Stony Point Seeks to Enhance Potential Purchase of Former Letchworth Properties


What’s in store for Stony Point’s portion of the former Letchworth Village Property, which has been marketed to no avail to Toll Brothers, Great Wolf Lodge and other major contractors for more than two decades?

To overcome the obstacle, the Town is proposing an “overlay district”—one that concentrates on the 25 acres of Letchworth Village property leading to the town’s golf course.  It does not include any part of the 195-acre Patriot Hills Golf Course/Clubhouse, but focuses on the Letchworth buildings that line the golf course’s entrance and those   outside its perimeter.

Problematic for attracting buyers is the Palisades Park Conservancy, which controls the Palisades Interstate Parkway. Despite the State’s ability to raise the speed limit to 55mph on the entire parkway, it cannot change the “passenger cars only” designation the PPC has given it, a negative for builders to truck buildings materials in and out of the property. Representative Colin Shmitt has proposed upgrades to Route 9W, which could be a boon to local business as well as help in marketing the property

Only Kirkbride Hall, which has been rehabilitated, would be left standing if the property could be enhanced by removing the derelict buildings leading to and surrounding the entrance to the golf course.

The “Patriot Hills Redevelopment Incentive – Amend Chapter 215, Article XX11” of the Town Code will provide a way for potential builders-including Patriot Hills, LLC, currently negotiating to buy the property– to bulldoze the decaying buildings and rebuild new infrastructure without breaking the bank. Those same builders have also expressed interest in building a hotel and conference center on the property, making the golf course a plus for guests a well as for those who use the Patriot Hills Grille for banquets and weddings.

The Public Hearing drew many residents who have been waiting for the demolition of the unused buildings and hope to see rateables come in to lower their tax rates. Supervisor Jim Monaghan told the audience, “My family is staying in Stony Point. We want to keep it affordable for our children who would like to remain here, our senior population and our future residents.”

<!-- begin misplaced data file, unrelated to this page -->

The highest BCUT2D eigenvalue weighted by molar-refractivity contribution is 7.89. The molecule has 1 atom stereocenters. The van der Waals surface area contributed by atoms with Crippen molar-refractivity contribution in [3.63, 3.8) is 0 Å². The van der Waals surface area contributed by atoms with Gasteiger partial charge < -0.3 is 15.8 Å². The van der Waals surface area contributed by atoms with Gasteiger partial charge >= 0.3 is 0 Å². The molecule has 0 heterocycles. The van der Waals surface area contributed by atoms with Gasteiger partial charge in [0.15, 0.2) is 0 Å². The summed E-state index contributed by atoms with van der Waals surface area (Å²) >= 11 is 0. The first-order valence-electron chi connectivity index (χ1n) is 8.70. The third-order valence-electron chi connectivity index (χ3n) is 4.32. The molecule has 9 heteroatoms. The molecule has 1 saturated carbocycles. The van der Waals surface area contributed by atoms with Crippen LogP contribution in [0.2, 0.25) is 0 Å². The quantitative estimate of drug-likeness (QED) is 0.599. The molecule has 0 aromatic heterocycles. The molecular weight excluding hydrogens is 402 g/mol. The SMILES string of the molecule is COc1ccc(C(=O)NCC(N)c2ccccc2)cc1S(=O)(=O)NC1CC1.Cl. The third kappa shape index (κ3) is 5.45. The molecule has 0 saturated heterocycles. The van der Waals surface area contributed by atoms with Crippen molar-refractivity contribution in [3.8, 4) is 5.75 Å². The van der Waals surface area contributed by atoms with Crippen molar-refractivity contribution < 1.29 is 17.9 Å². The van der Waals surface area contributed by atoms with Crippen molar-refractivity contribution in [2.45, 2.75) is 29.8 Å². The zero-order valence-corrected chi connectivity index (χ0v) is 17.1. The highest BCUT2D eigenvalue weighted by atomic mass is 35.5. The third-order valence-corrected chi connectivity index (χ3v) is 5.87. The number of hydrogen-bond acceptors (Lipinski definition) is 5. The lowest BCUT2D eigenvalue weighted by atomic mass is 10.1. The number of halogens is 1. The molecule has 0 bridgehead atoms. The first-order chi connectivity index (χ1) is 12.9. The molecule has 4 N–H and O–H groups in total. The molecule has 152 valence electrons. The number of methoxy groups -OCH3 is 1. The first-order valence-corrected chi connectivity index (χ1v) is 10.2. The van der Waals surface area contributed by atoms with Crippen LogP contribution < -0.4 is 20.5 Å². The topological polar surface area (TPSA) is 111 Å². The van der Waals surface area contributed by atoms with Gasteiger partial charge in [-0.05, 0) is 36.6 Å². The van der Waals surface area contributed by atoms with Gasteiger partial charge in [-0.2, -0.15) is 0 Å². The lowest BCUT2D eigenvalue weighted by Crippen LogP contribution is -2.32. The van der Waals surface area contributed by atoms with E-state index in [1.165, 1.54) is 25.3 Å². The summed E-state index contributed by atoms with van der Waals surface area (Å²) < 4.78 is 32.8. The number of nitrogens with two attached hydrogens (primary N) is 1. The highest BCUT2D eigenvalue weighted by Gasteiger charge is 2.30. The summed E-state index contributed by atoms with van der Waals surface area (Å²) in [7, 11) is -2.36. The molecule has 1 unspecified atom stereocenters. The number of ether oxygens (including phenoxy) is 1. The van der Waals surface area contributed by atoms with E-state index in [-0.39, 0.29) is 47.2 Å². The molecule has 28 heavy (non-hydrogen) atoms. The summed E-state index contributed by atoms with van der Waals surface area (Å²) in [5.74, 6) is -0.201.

Resident Steve Porath, Executive Director of the Rockland County IDA, has been a key player in Rockland redevelopment. “I looked at the amendment for the overlay and you have made a plan that makes the property marketable and defines the development you want. From an economic development standpoint, I applaud the transparency this Board has shown in engaging the public.”’

Business owner Mary Rodriguez said it was “disheartening because of the redevelopment of the 9W corridor, and I moved my business to Main Street. Kids are leaving because it is too expensive, I wish there was a committee to make reasonable suggestions and plans…we also need a waterfront redevelopment committee.”  Town Historian Susan Filgueras agreed, saying the waterfront was a jewel and should not be developed into multi-family housing but rather concentrate on making it a destination for tourism, as have Nyack, Beacon, Newburgh and other riverfront towns

The public hearing on the “overlay district” will continue at the next Town Board meeting on Tuesday, March 26 at the ROE Building beginning at 7 p.m

In other business, Stony Point has joined with the five Rockland County Towns fighting the SUEZ rate hike, which would push local water rates up nearly 20 percent. And has hired special counsel for the pushback. It also signed a Memorandum of Understanding for the Tilcon project in Tomkins Cove and has hired special counsel in the action to protect the town.

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